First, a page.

By: Arthur B. Weissman, Ph.D.
President & CEO, Green Seal
At first thought it would seem self-evident that using thermal insulation products in a building, whether for new construction, renovation, or retrofit, would be a sustainable choice. After all, the products conserve energy in heating and cooling a building. What complicates this are the various environmental and health impacts of the insulation products themselves, both in their manufacturing and installation. Therefore, when choosing more sustainable insulation products, we seek to reduce those impacts while retaining the energy-conserving benefits and applicability of the products.
Green Seal faced this challenge when it developed its environmental leadership standard for insulation products (GS-54) in 2015-16. There are hazards of some sort or another attached to virtually all insulation products on the market today, ranging from the toxic or greenhouse-gas-producing ingredients of foam insulation to the lower performance and propensity to mold of seemingly innocuous cellulose products. In between are products like wool fibers or fiberglass that have moderate impacts but may not be cost-effective or easily widely applicable.
In its leadership standards, Green Seal seeks to identify the most sustainable products. We consider this level to be approximately the top 15-20% of products in a category. It is sometimes hard know which are the top products, due to the multitude of product types and applications. For example, what works for a fill-in may not work well for a wall, roof, or basement below ground. As a result, we chose to identify the most sustainable products in each insulation product sub-category (e.g., mineral wools, foam, etc.) that also satisfied the functional needs and requirements. (All Green Seal standards contain functional performance criteria to ensure that a “green” product actually works well.)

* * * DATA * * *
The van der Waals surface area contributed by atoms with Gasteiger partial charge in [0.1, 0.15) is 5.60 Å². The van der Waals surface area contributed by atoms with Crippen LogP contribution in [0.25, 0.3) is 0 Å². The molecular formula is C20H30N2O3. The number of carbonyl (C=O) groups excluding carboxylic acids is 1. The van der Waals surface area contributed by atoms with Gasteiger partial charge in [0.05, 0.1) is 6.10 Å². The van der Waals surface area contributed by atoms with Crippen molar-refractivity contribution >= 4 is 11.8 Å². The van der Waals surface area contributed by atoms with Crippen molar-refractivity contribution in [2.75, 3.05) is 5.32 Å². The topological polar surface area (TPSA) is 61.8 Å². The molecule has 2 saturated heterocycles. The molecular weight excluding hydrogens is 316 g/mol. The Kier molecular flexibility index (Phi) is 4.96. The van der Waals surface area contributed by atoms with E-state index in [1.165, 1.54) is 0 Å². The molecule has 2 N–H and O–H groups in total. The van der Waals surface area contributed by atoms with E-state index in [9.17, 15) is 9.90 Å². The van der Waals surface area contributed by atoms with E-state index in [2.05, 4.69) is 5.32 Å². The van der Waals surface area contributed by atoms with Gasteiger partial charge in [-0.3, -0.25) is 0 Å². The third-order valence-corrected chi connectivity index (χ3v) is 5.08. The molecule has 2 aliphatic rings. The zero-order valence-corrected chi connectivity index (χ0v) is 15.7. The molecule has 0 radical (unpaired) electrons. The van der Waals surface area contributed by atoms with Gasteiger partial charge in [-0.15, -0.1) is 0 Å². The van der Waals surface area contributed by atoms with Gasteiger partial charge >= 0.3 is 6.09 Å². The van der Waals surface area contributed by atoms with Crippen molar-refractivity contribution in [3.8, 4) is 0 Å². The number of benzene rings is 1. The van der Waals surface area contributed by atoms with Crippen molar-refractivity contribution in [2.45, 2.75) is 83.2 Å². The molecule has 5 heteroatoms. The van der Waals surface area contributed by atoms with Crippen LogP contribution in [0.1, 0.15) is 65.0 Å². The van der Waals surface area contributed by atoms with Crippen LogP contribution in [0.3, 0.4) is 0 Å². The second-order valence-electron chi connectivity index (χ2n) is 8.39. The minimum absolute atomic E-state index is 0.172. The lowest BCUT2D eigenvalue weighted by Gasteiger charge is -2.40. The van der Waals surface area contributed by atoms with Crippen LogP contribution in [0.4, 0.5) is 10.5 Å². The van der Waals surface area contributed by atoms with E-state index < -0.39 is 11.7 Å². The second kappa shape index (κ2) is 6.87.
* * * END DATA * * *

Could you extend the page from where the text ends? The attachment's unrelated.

The draft insulation standard we proposed for public comment did not categorically exclude foam insulation products, including spray polyurethane foam (SPF) (whose required agent, MDI, is a proven asthmagen but has no known substitutes) and polystyrene foam (whose blowing agents are potent greenhouse gases). Not surprisingly, the proposal received substantial criticism from some health and environmental groups. These stakeholders believed that a standard for “green” products should only allow less toxic or harmful products like fiberglass, mineral and animal wools, cellulose, and fabrics like denim.
Green Seal takes all substantive comments on its proposed standards seriously, and we worked with stakeholders to try to resolve differences. While the final standard did not ultimately prohibit foam insulation, it did incorporate a number of additional protections related to the installation of SPF and the allowable greenhouse gas levels of polystyrene blowing agents. In our view, SPF and other foam insulation products will continue to be used for applications where they are best suited, and it is better for users to choose the most sustainable versions of these products.
This is a guest blog written by Dr. Arthur Weissman, President & CEO of Green Seal, the nation’s premier non-profit environmental certification and standard development organization. The ideas and opinions put forward in this blog do not represent those of the Building Energy Exchange or its employees.